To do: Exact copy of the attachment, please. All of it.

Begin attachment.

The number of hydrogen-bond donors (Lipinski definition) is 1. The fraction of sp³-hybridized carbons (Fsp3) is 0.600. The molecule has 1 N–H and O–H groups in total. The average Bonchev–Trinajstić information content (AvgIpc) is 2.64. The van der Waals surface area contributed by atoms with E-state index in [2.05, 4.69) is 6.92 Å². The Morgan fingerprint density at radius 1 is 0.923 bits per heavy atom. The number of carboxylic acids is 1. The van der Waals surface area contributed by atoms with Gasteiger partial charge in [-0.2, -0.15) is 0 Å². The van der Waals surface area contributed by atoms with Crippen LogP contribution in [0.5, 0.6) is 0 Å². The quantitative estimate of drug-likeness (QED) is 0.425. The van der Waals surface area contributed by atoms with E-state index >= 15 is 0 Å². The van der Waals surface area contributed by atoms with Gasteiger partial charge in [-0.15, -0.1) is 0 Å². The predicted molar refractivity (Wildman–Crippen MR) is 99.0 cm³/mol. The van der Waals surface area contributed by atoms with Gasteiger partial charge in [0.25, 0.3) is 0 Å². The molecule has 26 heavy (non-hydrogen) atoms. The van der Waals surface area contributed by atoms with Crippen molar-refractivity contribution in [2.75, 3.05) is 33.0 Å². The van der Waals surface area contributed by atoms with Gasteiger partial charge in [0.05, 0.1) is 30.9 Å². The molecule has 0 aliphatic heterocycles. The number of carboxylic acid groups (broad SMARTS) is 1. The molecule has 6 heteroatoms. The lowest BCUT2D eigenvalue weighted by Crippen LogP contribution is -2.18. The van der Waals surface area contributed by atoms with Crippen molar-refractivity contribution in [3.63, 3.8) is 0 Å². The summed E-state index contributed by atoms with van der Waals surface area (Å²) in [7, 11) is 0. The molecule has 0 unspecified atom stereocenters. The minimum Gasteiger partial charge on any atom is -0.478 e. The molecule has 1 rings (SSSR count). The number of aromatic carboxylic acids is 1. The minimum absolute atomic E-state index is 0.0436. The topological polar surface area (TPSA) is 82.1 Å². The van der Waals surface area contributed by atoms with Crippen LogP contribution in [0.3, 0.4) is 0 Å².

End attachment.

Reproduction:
The number of hydrogen-bond donors (Lipinski definition) is 1. The fraction of sp³-hybridized carbons (Fsp3) is 0.600. The molecule has 1 N–H and O–H groups in total. The average Bonchev–Trinajstić information content (AvgIpc) is 2.64. The van der Waals surface area contributed by atoms with E-state index in [2.05, 4.69) is 6.92 Å². The Morgan fingerprint density at radius 1 is 0.923 bits per heavy atom. The number of carboxylic acids is 1. The van der Waals surface area contributed by atoms with Gasteiger partial charge in [-0.2, -0.15) is 0 Å². The van der Waals surface area contributed by atoms with Crippen LogP contribution in [0.5, 0.6) is 0 Å². The quantitative estimate of drug-likeness (QED) is 0.425. The van der Waals surface area contributed by atoms with E-state index >= 15 is 0 Å². The van der Waals surface area contributed by atoms with Gasteiger partial charge in [-0.15, -0.1) is 0 Å². The predicted molar refractivity (Wildman–Crippen MR) is 99.0 cm³/mol. The van der Waals surface area contributed by atoms with Gasteiger partial charge in [0.25, 0.3) is 0 Å². The molecule has 26 heavy (non-hydrogen) atoms. The van der Waals surface area contributed by atoms with Crippen molar-refractivity contribution in [2.75, 3.05) is 33.0 Å². The van der Waals surface area contributed by atoms with Gasteiger partial charge in [0.05, 0.1) is 30.9 Å². The molecule has 0 aliphatic heterocycles. The number of carboxylic acid groups (broad SMARTS) is 1. The molecule has 6 heteroatoms. The lowest BCUT2D eigenvalue weighted by Crippen LogP contribution is -2.18. The van der Waals surface area contributed by atoms with Crippen molar-refractivity contribution in [3.63, 3.8) is 0 Å². The summed E-state index contributed by atoms with van der Waals surface area (Å²) in [7, 11) is 0. The molecule has 0 unspecified atom stereocenters. The minimum Gasteiger partial charge on any atom is -0.478 e. The molecule has 1 rings (SSSR count). The number of aromatic carboxylic acids is 1. The minimum absolute atomic E-state index is 0.0436. The topological polar surface area (TPSA) is 82.1 Å². The van der Waals surface area contributed by atoms with Crippen LogP contribution in [0.3, 0.4) is 0 Å².